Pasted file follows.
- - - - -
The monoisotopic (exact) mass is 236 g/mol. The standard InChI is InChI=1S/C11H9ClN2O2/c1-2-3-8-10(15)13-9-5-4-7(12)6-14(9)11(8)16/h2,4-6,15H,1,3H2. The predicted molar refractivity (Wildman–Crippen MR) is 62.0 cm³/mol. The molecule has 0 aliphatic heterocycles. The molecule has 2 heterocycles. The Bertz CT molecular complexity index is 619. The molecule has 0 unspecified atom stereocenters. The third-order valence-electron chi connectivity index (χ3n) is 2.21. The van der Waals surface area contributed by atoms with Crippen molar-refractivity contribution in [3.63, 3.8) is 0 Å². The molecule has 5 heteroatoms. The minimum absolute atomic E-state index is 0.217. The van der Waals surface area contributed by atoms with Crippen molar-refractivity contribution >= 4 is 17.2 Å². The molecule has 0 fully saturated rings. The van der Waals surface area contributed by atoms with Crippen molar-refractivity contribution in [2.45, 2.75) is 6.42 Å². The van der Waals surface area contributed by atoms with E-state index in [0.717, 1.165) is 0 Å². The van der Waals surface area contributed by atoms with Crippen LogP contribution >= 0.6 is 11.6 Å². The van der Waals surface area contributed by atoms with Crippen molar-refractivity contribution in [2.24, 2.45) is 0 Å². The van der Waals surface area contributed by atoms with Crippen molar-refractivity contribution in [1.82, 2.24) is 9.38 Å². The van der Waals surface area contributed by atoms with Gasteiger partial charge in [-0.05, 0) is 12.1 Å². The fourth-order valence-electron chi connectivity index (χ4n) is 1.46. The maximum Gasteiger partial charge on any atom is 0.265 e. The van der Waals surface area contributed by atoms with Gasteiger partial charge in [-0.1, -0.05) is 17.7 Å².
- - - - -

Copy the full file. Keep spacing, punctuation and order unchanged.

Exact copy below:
The monoisotopic (exact) mass is 236 g/mol. The standard InChI is InChI=1S/C11H9ClN2O2/c1-2-3-8-10(15)13-9-5-4-7(12)6-14(9)11(8)16/h2,4-6,15H,1,3H2. The predicted molar refractivity (Wildman–Crippen MR) is 62.0 cm³/mol. The molecule has 0 aliphatic heterocycles. The molecule has 2 heterocycles. The Bertz CT molecular complexity index is 619. The molecule has 0 unspecified atom stereocenters. The third-order valence-electron chi connectivity index (χ3n) is 2.21. The van der Waals surface area contributed by atoms with Crippen molar-refractivity contribution in [3.63, 3.8) is 0 Å². The molecule has 5 heteroatoms. The minimum absolute atomic E-state index is 0.217. The van der Waals surface area contributed by atoms with Crippen molar-refractivity contribution >= 4 is 17.2 Å². The molecule has 0 fully saturated rings. The van der Waals surface area contributed by atoms with Crippen molar-refractivity contribution in [2.45, 2.75) is 6.42 Å². The van der Waals surface area contributed by atoms with E-state index in [0.717, 1.165) is 0 Å². The van der Waals surface area contributed by atoms with Crippen LogP contribution >= 0.6 is 11.6 Å². The van der Waals surface area contributed by atoms with Crippen molar-refractivity contribution in [2.24, 2.45) is 0 Å². The van der Waals surface area contributed by atoms with Crippen molar-refractivity contribution in [1.82, 2.24) is 9.38 Å². The van der Waals surface area contributed by atoms with Gasteiger partial charge in [-0.05, 0) is 12.1 Å². The fourth-order valence-electron chi connectivity index (χ4n) is 1.46. The maximum Gasteiger partial charge on any atom is 0.265 e. The van der Waals surface area contributed by atoms with Gasteiger partial charge in [-0.1, -0.05) is 17.7 Å².